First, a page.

Classic British farce feels fresh and exciting

See How They Run
See How They Run

Review by Roger Paine: See How They Run, Devonshire Park Theatre

THE ORIGINAL Theatre Company has again chosen Eastbourne to premiere its latest production before embarking on a national tour.

Local theatregoers and visitors should also, on this occasion, feel quadruply blessed as the classic farce includes four vicars!

Written by Philip King in the darkest days of World War II, the action takes place in the panelled entrance hall of the vicarage in Merton-Cum-Middlewick.

The preposterous plot, with every nuance deftly teased out by director Chris Harper, features clueless clerics, a baffled bishop, an escaped German POW, a bicycling spinster and a cheeky Cockney maid.

Bona fide village vicar, Reverend Lionel Toop (Alastair Whatley), and his wife Penelope (Siobhan O’Kelly), a former actress, are initially clinking teacups with parish do-gooder Miss Skillon (Lucy Speed) until she hits the cooking sherry, and which she continues to do with increasing regularity before each time collapsing into a rubber-legged, bloomer-clad heap.

Flirty housemaid Ida (Rachel Donovan), whose comic sequence wielding two hot-water-bottles is a gem, then finds the vicar’s wife in a no-holds-barred clinch on the floor with her former thespian chum Clive Winton (David Partridge), now a Lance-Corporal in the Army stationed locally.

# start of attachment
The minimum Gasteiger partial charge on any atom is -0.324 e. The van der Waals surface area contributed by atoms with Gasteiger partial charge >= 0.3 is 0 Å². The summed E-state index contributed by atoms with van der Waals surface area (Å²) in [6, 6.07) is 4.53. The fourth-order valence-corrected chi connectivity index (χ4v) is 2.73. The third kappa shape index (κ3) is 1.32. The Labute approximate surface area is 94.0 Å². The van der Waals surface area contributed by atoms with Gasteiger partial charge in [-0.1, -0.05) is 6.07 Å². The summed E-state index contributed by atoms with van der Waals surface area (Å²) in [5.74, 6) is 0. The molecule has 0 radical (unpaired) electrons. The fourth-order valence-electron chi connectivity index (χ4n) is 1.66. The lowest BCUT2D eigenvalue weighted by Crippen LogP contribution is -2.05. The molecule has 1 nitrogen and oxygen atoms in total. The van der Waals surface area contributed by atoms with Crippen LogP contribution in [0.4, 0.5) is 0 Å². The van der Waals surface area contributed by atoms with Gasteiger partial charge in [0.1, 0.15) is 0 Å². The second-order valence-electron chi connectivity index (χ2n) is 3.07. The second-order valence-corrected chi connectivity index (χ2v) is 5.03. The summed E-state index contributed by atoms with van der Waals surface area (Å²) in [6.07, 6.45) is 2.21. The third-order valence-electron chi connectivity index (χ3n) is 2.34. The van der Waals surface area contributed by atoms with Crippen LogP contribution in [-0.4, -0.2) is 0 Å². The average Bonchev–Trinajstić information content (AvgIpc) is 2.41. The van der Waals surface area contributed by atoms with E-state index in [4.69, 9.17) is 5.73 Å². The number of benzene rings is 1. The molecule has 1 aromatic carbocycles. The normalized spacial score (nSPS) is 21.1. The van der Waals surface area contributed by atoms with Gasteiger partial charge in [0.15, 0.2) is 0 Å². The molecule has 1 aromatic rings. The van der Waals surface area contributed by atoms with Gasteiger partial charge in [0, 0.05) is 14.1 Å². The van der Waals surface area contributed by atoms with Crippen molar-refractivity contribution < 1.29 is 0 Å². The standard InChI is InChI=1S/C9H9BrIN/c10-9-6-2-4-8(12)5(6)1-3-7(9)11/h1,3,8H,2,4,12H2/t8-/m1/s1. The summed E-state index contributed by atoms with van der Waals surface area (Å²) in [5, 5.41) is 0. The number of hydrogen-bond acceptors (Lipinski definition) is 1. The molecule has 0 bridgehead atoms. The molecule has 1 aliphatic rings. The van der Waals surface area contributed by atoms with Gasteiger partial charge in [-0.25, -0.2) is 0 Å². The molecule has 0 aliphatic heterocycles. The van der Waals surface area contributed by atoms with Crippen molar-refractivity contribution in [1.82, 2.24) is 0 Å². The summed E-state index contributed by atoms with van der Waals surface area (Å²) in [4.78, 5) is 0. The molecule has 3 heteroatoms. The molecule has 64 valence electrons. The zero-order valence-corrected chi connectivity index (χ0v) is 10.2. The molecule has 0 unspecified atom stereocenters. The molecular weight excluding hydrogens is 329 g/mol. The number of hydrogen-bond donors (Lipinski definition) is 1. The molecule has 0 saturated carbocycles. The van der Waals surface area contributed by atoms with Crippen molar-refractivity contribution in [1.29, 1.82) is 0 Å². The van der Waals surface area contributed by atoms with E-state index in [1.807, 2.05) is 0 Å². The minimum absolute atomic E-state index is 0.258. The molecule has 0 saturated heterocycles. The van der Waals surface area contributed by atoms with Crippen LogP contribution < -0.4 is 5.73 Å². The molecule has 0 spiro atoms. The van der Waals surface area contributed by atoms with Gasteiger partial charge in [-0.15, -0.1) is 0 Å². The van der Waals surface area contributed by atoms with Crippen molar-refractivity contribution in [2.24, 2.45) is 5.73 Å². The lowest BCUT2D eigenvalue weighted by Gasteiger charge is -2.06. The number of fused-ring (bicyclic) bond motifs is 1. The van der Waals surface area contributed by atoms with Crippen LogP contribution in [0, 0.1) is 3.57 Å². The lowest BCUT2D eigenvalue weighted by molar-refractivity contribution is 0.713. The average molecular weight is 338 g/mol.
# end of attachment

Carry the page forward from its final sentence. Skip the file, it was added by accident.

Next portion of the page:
Arthur Bostrom, as the Bishop of Lax and Penelope’s uncle, epitomises purple pomposity until he lands in the garden pond in his pyjamas. Visiting vicar, Reverend Arthur Humphrey (Leo Atkin), understandably bemused, feels he has arrived in a madhouse and Sergeant Towers (Sebastian Abineri), in charge of searching for the escaped Nazi (Rhys King), loses his parade ground authority when ordered, in a memorable line “Arrest most of these vicars!”, by the bishop.

Without appearing dated, perhaps surprisingly, this performance by a cast whose timing and exuberance never flags ticks every box in the mistaken identity cupboard.

It remains as quintessentially British as steak-and-kidney pudding, wet Bank Holidays and the village fête.